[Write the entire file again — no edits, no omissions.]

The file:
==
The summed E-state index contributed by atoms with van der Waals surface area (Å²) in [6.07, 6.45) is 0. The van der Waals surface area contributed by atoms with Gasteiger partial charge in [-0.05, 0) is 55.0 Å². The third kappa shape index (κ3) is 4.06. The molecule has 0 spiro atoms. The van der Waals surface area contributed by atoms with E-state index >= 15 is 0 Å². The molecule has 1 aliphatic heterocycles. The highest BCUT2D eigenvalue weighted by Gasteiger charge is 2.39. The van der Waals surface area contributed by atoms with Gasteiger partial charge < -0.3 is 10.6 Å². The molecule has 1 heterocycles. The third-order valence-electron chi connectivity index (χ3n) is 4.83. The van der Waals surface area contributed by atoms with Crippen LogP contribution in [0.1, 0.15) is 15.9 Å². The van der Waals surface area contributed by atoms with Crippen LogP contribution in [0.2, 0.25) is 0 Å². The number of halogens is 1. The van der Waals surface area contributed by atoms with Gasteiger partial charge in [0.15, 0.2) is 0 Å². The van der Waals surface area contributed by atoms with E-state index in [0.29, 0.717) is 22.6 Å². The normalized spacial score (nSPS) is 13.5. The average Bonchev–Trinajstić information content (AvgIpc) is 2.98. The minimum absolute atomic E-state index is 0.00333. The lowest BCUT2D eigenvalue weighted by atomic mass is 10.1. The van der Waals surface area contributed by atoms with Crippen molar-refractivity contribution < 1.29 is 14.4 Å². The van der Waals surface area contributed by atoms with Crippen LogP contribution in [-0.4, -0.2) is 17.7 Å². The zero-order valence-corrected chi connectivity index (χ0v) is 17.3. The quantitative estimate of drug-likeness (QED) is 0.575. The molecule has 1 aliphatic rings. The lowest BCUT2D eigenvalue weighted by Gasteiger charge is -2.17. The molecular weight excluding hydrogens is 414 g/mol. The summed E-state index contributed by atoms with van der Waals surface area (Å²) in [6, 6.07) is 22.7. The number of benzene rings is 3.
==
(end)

The summed E-state index contributed by atoms with van der Waals surface area (Å²) in [6.07, 6.45) is 0. The van der Waals surface area contributed by atoms with Gasteiger partial charge in [-0.05, 0) is 55.0 Å². The third kappa shape index (κ3) is 4.06. The molecule has 0 spiro atoms. The van der Waals surface area contributed by atoms with E-state index >= 15 is 0 Å². The molecule has 1 aliphatic heterocycles. The highest BCUT2D eigenvalue weighted by Gasteiger charge is 2.39. The van der Waals surface area contributed by atoms with Gasteiger partial charge < -0.3 is 10.6 Å². The molecule has 1 heterocycles. The third-order valence-electron chi connectivity index (χ3n) is 4.83. The van der Waals surface area contributed by atoms with Crippen LogP contribution in [0.1, 0.15) is 15.9 Å². The van der Waals surface area contributed by atoms with Crippen LogP contribution in [0.2, 0.25) is 0 Å². The number of halogens is 1. The van der Waals surface area contributed by atoms with Gasteiger partial charge in [0.15, 0.2) is 0 Å². The van der Waals surface area contributed by atoms with E-state index in [0.29, 0.717) is 22.6 Å². The normalized spacial score (nSPS) is 13.5. The average Bonchev–Trinajstić information content (AvgIpc) is 2.98. The minimum absolute atomic E-state index is 0.00333. The lowest BCUT2D eigenvalue weighted by atomic mass is 10.1. The van der Waals surface area contributed by atoms with Crippen molar-refractivity contribution < 1.29 is 14.4 Å². The van der Waals surface area contributed by atoms with Crippen LogP contribution in [-0.4, -0.2) is 17.7 Å². The zero-order valence-corrected chi connectivity index (χ0v) is 17.3. The quantitative estimate of drug-likeness (QED) is 0.575. The molecule has 1 aliphatic rings. The lowest BCUT2D eigenvalue weighted by Gasteiger charge is -2.17. The molecular weight excluding hydrogens is 414 g/mol. The summed E-state index contributed by atoms with van der Waals surface area (Å²) in [6, 6.07) is 22.7. The number of benzene rings is 3.